March 25, 2021
By Amy Amick, president and chief executive officer, SPH Analytics
Health Risk Assessments (HRAs) arm employers and payers with the meaty consumer health data they need to assess individual health status, prioritize engagement and to motivate behavior change. Historically, HRAs were leveraged to aggregate data, predict outcomes and costs and drive targeted engagement.
Yet no risk assessment in the world could have predicted that COVID-19 would wield such a huge impact on all patients, from the sickest to the healthiest. The coronavirus pandemic has led to more than 400,000 deaths in the United States alone, and a wide array of clinical and behavioral complications for survivors. It’s thrown a wrench into preventive care and as a result, clinical outcomes.
Within the framework of the pandemic, these risk assessments are more important than ever. They provide insight into the well-being and needs of a person, which is all the more important in an environment where people are foregoing preventative and elective care and spending less time in sensitive interactions with their providers. Industry stakeholders are realizing these foregone provider engagements also served as a valuable means to assess a person’s wellness and needs. Without consumer health data that historically was gathered through provider-patient engagement, providers, health plans and employers are less equipped to target engagement.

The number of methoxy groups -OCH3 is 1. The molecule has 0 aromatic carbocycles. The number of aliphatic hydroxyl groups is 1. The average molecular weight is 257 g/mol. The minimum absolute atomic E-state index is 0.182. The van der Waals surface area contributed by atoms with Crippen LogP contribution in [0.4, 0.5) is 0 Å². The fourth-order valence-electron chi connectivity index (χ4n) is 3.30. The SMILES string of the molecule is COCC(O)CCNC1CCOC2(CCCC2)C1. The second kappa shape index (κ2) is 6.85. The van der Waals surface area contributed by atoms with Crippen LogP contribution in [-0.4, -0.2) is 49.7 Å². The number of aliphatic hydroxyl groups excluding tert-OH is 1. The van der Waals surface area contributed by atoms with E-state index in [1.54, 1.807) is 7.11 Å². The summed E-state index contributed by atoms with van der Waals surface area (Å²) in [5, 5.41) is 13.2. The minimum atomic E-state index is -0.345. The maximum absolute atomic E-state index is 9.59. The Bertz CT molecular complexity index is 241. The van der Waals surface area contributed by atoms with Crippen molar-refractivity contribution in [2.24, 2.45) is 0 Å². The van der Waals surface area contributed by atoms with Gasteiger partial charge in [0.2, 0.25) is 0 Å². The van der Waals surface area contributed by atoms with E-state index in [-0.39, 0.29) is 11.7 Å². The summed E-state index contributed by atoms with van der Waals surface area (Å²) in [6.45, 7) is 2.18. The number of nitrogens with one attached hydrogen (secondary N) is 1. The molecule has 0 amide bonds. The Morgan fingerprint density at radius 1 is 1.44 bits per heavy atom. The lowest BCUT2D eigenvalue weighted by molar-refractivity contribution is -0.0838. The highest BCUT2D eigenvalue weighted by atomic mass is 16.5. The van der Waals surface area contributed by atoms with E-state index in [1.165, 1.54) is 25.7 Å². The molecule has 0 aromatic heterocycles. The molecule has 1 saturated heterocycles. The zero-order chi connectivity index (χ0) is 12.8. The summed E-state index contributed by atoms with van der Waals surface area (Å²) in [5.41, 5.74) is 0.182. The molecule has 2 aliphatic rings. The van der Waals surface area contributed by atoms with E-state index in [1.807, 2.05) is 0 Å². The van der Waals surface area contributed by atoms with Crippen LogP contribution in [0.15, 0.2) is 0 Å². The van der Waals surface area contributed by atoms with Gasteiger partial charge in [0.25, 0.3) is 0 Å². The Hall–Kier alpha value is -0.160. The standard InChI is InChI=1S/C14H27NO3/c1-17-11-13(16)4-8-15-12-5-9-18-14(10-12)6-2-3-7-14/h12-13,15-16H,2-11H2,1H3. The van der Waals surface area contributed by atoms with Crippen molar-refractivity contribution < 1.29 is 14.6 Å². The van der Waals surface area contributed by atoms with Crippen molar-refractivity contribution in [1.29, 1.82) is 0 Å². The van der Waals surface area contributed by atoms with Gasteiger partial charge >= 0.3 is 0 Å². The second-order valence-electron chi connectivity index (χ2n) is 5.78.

Now is the time to re-assess HRA strategies and ensure member-level assessments are well-timed, well-designed and capture of the right data.
Scrutinizing Your HRA: Where HRAs Fall Short